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Evolution of Modern Microprocessors

Updated on February 27, 2013

Evolution of the Modern Microprocessors


Over the years there has been a tremendous increase in the reliability on computers. Moreover, the need for higher performance computers by the users or clients of the same over the years has forced Intel and AMD, the leading manufacturers of computers to seek ways of meeting their clients’ needs by the making of microprocessors that have higher performance capabilities. In addition, users could not go after slow speed machines and this has brought great competition between the two companies in terms of the kind of processors they produce. The reliability of processors can be measured on how fast they perform their tasks, their memory, and the amount of power consumption. With this in mind Intel wanted to come up with processors that could consume less power, and do the assigned tasks in the shortest time possible. The processor is thus the most important component in determining how fast a system will operate.

Pentium is the brand name for the Intel Company. According to Bourne (1992), Intel decided to use the name since it was not possible to market the first processor that bore just a number ‘i586’ as the name. The first Pentium CPU had a speed lying between 60 MHZ and 66 MHZ of computer memory. These microprocessors had 3.1 million transistors. However, their power consumption was high and they were slow in their processing speed which prompted a new release of Pentium referred to as the Pentium pro.

The Pentium pro was the second generation microprocessor based on the P6 architecture which only lasted for three generations up to the Pentium 3. They improved in their power consumption as they had 5.5million transistors and this prevented much overheating unlike the first generation microprocessors. The second generation microprocessor increased their processing speed to between 150MHZ and 200MHZ.

The next generation of microprocessors was generally referred to as Pentium 2. Their processing speed increased considerably to 266MHZ. As the need to avoid much overheating by the processor, these processors had 7.5million transistors. However, there was need for faster processing and thus Intel gave rise to a new generation called Pentium 3. Bourne (1992), says that this was the time “Gigahertz” was introduced and these microprocessors had a speed of 1GHZ. But due to much competition mainly from AMD, Intel increased this speed to 1.13GHZ of the processing chip. Consequently, this action of the “Gigahertz” race was criticized by AMD as unreliable and unstable and as a result the Pentium 4 was introduced. This new Pentium had a processing speed of 1.4GHZ and 1.5GHZ with 42million transistors.

Today’s Pentium D processor carries 376million transistors with a processing speed of 3.6GHZ while that of the single core Pentium has a processing speed of 3.8GHZ. In addition, the rise of new microprocessor has led to the increase of clock speed, high power consumption and greater heat dissipation. Moreover, new desktop processors to be released will mainly concentrate on chip design as this will balance power consumption which has been a major problem with microprocessors.

AMD has been one of the great competitors to Intel. In recent times they have advanced in their technology in order to gain a wider market scope. This has been through the release of Athlon, Thunderbird, and Duron. Unlike the processors in Intel mainly Pentium 3 that were based on NetBurst architecture, Athlon processor from AMD is based on the K7 architecture. The K7 is a form of architecture that consists of processors with high performance speeds. However, the latest release of Intel’s Pentium 4 is not based on any architecture since the NetBurst architecture was for Pentium 3. As a result, this release from AMD has been successful unlike Intel’s old architecture that limits its top processor at the moment.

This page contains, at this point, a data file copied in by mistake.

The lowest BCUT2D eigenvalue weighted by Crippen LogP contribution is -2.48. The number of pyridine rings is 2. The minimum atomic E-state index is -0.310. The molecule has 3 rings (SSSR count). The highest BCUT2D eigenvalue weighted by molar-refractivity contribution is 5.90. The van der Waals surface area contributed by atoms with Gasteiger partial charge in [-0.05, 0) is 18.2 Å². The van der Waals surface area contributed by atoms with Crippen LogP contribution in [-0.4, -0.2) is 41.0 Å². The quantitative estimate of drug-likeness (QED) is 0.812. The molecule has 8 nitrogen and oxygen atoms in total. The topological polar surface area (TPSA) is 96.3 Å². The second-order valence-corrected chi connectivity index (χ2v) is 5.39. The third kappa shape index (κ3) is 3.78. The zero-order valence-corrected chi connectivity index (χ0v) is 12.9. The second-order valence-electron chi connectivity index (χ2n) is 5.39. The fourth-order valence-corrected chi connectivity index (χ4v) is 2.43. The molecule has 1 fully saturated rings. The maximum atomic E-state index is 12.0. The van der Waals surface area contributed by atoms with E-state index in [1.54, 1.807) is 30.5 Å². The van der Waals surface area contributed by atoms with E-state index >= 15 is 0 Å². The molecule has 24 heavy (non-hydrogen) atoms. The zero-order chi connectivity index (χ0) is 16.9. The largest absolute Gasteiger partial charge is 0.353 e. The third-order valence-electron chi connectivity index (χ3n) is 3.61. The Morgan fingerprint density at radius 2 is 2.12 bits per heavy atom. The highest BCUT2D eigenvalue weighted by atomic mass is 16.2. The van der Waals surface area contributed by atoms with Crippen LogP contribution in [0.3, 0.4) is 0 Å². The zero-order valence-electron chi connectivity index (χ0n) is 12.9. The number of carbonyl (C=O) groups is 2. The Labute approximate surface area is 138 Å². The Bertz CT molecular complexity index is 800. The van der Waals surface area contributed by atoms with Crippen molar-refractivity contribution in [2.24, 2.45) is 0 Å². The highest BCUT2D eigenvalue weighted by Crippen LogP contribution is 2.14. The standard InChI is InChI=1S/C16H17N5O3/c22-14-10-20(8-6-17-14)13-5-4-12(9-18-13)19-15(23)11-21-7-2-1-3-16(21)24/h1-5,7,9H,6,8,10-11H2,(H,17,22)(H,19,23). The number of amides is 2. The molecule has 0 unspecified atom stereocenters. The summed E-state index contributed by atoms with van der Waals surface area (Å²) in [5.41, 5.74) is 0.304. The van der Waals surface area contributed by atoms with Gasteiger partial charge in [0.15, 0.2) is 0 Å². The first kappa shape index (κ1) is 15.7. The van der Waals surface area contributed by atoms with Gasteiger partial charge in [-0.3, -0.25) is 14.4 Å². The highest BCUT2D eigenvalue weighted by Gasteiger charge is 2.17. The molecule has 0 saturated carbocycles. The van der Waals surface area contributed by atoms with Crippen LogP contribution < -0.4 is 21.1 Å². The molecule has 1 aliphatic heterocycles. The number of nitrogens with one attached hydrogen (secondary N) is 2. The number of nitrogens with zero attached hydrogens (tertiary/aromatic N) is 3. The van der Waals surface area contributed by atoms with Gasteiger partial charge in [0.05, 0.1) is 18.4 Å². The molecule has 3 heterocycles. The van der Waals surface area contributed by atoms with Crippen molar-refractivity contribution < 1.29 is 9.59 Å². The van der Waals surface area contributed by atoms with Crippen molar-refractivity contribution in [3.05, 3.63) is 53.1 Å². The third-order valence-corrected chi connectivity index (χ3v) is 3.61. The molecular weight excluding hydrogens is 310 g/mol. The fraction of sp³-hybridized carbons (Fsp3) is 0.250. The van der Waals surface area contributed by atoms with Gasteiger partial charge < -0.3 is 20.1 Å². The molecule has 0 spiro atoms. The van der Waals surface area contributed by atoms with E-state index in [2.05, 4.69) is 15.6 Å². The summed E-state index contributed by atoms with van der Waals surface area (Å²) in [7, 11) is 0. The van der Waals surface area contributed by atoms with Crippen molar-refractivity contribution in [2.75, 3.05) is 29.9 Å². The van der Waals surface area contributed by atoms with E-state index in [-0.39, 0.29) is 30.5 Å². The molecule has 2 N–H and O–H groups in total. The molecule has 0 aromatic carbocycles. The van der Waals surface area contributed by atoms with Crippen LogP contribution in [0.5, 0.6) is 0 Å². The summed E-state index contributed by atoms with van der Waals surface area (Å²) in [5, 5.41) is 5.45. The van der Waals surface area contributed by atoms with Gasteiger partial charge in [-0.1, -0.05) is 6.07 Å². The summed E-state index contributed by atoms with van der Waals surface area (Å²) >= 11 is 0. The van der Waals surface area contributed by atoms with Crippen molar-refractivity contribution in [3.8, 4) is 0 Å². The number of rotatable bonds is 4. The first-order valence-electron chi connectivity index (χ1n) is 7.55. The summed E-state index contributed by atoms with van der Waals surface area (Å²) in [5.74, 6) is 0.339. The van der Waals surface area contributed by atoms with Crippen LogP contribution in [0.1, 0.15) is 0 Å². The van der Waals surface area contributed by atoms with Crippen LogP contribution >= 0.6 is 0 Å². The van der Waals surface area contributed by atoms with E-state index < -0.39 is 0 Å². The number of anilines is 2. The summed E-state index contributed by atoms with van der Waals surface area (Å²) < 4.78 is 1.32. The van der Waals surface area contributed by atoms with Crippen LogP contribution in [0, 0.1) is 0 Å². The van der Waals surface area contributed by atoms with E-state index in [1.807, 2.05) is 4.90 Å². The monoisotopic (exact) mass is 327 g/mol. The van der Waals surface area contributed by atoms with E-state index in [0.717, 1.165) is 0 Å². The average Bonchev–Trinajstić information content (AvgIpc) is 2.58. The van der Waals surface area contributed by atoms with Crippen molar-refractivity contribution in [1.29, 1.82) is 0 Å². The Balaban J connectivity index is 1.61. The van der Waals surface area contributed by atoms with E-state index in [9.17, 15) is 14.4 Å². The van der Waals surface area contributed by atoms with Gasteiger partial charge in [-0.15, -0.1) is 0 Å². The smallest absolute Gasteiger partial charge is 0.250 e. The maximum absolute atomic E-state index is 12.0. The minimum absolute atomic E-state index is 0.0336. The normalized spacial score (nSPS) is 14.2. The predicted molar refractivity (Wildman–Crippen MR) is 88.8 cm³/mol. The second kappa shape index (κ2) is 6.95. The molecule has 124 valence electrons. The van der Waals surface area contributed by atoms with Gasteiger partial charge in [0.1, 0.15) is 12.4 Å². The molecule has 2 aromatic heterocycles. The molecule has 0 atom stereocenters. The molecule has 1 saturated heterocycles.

A number of processor chips are in the market today. They range from low cost processors to high cost. Sempron that was manufactured by AMD is a budget friendly chip used in notebooks and desktops and is more efficient than Intel’s Atom.

Characteristics of AMD’s Sempron

According to Borkar and Chien (2011), companies that need high performance and reliability of their machines should have no choice here than to use this microprocessor chip. In addition, it boots and loads applications so easily. It is known that microprocessor that makes use of the micro-architecture features is more reliable and their output is high. Since this chip makes use of this form of architecture it is efficient and can be relied on in the work places.

This chip is supported by RAM, and this makes it possible to handle large amount of tasks and thus improving performance of a system.

In Murphy’s (2010) works, he believes that the advancement in the microprocessor has mainly been due to the market competition. This has made the competing companies mainly Intel and AMD to devise ways to improve efficiency of machines in order to attract more customers. Despite the recent improvements from both companies, more advancement should be expected. For example since AMD released K7 architecture where its recent microprocessor chips are based, Intel is still relying on Net Burst architecture that was developed for the Pentium 3 processors and this makes us believe that it would soon come up with its architecture for Pentium 4. Both of these architectures are aimed at improving the performance of the microprocessors.



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